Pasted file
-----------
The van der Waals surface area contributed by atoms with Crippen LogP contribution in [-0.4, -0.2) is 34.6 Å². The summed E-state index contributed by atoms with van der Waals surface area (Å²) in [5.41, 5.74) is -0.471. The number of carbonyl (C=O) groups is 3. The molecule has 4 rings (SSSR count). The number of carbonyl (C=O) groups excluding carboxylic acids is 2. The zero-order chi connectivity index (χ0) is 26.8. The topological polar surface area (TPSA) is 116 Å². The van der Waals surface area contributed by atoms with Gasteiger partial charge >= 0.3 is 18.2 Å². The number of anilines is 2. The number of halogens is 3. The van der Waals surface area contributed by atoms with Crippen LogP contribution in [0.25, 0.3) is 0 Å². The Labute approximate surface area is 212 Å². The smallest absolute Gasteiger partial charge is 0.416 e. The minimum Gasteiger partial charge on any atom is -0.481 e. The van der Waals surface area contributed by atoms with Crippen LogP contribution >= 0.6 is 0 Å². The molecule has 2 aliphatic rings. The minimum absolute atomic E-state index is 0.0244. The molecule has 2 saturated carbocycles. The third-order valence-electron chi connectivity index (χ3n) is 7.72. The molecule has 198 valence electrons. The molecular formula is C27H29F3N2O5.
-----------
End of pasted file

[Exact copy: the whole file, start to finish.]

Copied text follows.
The van der Waals surface area contributed by atoms with Crippen LogP contribution in [-0.4, -0.2) is 34.6 Å². The summed E-state index contributed by atoms with van der Waals surface area (Å²) in [5.41, 5.74) is -0.471. The number of carbonyl (C=O) groups is 3. The molecule has 4 rings (SSSR count). The number of carbonyl (C=O) groups excluding carboxylic acids is 2. The zero-order chi connectivity index (χ0) is 26.8. The topological polar surface area (TPSA) is 116 Å². The van der Waals surface area contributed by atoms with Gasteiger partial charge >= 0.3 is 18.2 Å². The number of anilines is 2. The number of halogens is 3. The van der Waals surface area contributed by atoms with Crippen LogP contribution in [0.25, 0.3) is 0 Å². The Labute approximate surface area is 212 Å². The smallest absolute Gasteiger partial charge is 0.416 e. The minimum Gasteiger partial charge on any atom is -0.481 e. The van der Waals surface area contributed by atoms with Crippen LogP contribution >= 0.6 is 0 Å². The molecule has 2 aliphatic rings. The minimum absolute atomic E-state index is 0.0244. The molecule has 2 saturated carbocycles. The third-order valence-electron chi connectivity index (χ3n) is 7.72. The molecule has 198 valence electrons. The molecular formula is C27H29F3N2O5.